Two academic experts in marketing, advertising and statistics are working on a paper which concludes that climate change has taken on more "the character of a political movement than that of a scientific controversy."
J. Scott Armstrong, of the Wharton School at the University of Pennsylvania, and Kesten C. Green, of Graduate School of Business, University of South Australia, acknowledge that "Effects and outcomes of the global warming alarm: A forecasting project using the structured analogies method" is "a work in progress."
Their unfinished work flatly concludes that "the current global warming alarm is simply the latest example of a common social phenomenon: an alarm based on unscientific forecasts of a calamity . . . the global warming alarm will fade, but not before much additional harm is done by governments and individuals making inferior decisions on the basis of unscientific forecasts."
I suspect that their paper is simply the latest example of junk science muddying the waters of scientific discourse.
There is, first of all, the hubris of advertising experts questioning the peer-reviewed science of climatologists, biologists, meteorologists, astrophysicists, oceanographers and others with expertise in relevant and related disciplines. Picture an orthodontist questioning the science of Stephen Hawking, Richard Feynman and Albert Einstein.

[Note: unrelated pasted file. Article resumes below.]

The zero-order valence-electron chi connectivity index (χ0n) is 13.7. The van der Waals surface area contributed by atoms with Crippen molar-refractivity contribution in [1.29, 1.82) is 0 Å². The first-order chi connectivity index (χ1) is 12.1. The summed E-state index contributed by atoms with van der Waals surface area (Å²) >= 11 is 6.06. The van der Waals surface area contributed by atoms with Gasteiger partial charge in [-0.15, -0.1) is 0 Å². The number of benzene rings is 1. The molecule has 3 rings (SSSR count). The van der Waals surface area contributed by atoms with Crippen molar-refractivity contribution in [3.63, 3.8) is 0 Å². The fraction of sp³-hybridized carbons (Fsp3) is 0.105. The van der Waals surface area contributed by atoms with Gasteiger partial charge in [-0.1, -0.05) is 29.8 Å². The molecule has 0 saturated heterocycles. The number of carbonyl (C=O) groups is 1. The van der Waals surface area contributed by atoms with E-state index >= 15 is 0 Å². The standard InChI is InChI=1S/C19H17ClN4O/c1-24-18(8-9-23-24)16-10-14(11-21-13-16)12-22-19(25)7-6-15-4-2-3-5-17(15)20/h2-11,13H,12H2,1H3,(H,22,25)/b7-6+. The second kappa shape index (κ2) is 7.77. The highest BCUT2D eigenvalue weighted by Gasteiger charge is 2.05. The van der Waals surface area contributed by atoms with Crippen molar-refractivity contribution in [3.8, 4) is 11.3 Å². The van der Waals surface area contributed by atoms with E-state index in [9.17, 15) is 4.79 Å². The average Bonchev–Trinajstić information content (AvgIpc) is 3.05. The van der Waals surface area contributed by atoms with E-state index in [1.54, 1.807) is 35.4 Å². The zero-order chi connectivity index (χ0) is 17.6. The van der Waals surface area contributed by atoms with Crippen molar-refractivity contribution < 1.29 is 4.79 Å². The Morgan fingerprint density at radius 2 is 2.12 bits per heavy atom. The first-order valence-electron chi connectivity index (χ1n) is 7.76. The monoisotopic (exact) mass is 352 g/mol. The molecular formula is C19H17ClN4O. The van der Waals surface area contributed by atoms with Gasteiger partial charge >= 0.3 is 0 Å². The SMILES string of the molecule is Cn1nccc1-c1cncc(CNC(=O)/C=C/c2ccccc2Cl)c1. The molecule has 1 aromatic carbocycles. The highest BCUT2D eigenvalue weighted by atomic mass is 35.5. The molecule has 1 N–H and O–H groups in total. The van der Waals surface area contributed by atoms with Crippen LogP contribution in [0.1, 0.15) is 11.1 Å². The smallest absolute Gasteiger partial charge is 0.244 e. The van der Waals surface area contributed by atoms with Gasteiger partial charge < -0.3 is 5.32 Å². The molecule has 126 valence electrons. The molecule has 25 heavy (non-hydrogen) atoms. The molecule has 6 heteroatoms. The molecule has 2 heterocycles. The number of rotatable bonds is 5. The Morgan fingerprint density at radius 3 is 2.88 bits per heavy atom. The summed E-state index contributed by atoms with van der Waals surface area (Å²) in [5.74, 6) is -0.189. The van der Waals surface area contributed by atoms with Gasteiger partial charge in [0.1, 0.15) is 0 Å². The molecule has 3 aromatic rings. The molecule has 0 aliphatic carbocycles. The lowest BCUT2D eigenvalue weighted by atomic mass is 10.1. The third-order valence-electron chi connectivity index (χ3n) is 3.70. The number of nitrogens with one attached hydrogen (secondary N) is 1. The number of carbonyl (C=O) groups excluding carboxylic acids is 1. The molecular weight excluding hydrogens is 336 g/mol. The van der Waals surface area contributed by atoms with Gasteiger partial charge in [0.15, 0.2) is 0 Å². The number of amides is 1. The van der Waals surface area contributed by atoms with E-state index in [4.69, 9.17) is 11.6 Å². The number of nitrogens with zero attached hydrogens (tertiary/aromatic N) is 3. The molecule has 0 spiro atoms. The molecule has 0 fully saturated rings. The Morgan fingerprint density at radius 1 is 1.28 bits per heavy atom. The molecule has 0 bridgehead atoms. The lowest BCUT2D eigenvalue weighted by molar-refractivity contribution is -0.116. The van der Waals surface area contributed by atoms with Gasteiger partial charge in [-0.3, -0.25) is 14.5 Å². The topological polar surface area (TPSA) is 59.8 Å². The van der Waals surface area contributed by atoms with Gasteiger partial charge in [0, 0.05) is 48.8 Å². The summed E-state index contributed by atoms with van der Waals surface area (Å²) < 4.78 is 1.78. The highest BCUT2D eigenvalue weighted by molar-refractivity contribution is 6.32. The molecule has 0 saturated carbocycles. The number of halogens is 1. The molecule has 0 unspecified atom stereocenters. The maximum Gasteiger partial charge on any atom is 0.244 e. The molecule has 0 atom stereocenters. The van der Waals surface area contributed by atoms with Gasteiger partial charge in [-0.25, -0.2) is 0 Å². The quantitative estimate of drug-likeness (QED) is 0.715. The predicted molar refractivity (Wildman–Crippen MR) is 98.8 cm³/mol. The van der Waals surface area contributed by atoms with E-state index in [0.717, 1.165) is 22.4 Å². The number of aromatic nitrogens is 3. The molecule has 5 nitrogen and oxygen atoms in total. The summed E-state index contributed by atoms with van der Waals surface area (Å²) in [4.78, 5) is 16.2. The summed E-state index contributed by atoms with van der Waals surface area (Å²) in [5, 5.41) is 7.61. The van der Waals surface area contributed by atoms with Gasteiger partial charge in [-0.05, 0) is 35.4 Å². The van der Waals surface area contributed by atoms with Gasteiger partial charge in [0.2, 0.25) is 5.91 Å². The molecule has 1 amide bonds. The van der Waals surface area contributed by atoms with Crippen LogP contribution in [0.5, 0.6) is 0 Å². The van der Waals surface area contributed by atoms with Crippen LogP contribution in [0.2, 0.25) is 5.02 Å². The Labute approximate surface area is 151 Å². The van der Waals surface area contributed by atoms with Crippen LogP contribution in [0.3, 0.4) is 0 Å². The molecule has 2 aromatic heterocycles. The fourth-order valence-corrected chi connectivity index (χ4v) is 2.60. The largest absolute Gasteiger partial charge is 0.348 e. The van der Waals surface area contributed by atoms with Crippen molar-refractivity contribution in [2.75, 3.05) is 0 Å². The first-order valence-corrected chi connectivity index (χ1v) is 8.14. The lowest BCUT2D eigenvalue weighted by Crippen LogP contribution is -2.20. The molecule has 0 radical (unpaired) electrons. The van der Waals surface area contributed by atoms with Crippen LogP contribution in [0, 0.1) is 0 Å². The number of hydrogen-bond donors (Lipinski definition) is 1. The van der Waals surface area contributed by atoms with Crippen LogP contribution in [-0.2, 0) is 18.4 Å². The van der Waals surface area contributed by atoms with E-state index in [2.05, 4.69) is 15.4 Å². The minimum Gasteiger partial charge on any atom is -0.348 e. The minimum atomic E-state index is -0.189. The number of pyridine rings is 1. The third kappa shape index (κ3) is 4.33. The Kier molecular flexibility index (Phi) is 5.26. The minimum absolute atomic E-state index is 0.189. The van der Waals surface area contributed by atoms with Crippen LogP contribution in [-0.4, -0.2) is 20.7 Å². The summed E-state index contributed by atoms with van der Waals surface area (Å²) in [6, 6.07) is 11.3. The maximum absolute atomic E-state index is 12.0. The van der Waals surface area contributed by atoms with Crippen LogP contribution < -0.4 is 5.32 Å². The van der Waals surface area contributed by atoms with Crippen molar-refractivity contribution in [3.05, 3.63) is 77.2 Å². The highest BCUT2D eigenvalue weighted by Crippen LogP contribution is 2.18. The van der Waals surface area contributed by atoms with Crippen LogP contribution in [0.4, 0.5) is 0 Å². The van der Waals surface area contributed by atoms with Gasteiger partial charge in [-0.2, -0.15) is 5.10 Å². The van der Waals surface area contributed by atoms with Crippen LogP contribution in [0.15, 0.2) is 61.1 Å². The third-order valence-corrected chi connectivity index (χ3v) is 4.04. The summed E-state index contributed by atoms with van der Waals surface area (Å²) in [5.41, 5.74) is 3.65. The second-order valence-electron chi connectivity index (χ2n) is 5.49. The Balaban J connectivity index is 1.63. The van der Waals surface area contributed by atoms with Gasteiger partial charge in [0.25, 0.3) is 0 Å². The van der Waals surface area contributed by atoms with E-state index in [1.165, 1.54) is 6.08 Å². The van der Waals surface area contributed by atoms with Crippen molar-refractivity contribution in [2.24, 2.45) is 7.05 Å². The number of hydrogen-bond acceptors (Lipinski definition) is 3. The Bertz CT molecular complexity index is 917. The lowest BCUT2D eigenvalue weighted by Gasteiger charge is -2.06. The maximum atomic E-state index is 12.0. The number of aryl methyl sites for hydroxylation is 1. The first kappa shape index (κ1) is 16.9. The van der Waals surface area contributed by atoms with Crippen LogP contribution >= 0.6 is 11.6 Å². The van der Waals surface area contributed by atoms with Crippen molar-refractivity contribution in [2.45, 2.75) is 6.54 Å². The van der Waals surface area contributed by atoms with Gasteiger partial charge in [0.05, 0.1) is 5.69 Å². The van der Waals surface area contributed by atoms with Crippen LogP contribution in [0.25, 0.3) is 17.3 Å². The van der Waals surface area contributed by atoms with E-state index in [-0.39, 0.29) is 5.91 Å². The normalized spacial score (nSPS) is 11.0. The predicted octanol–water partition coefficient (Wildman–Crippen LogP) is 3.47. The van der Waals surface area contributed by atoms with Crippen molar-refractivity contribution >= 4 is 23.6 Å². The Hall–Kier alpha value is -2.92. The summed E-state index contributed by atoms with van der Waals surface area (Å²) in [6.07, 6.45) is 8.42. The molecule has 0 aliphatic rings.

"Using structured analogies," they write, "we forecast that the global warming movement, like the previous alarmist movements that we were able to identify and analyze, will continue to produce poor forecasts and harm people. Resources will be used inefficiently, and most people will be worse off than they would have been had the alarm never been raised."
Armstrong and Green invented "structured analogies" and wrote the rules for using the technique to make forecasts. Not just marketing forecasts. Any kind of forecasts.
They fault the climate scientists for not playing by their rules. ("We found that they violated 72 of the 89 principles that were relevant. . .") I am reminded of the richest kid on the block where I lived as a boy in Cincinnati. He lived in a big house surrounded by lots of land on which Daddy Lottabucks had built his very own, groomed baseball field. The rest of the kids, avid baseball players who worshipped the Cincinnati Reds, yearned to be invited to play on that field -- but to do so, they had to play by the rich kid's rules. They bore little resemblance to the official rules of baseball.
Armstrong and Green argue that "the basic claim by those who promote alarming predictions of dangerous manmade global warming is that nearly all scientists agree that it will occur. . . .the claim that nearly all scientists agree has been shown to be false by surveys and by petitions signed by identified scientists with relevant qualifications (e.g., Bray and von Storch 2007; Robinson, Robinson and Soon 2007)."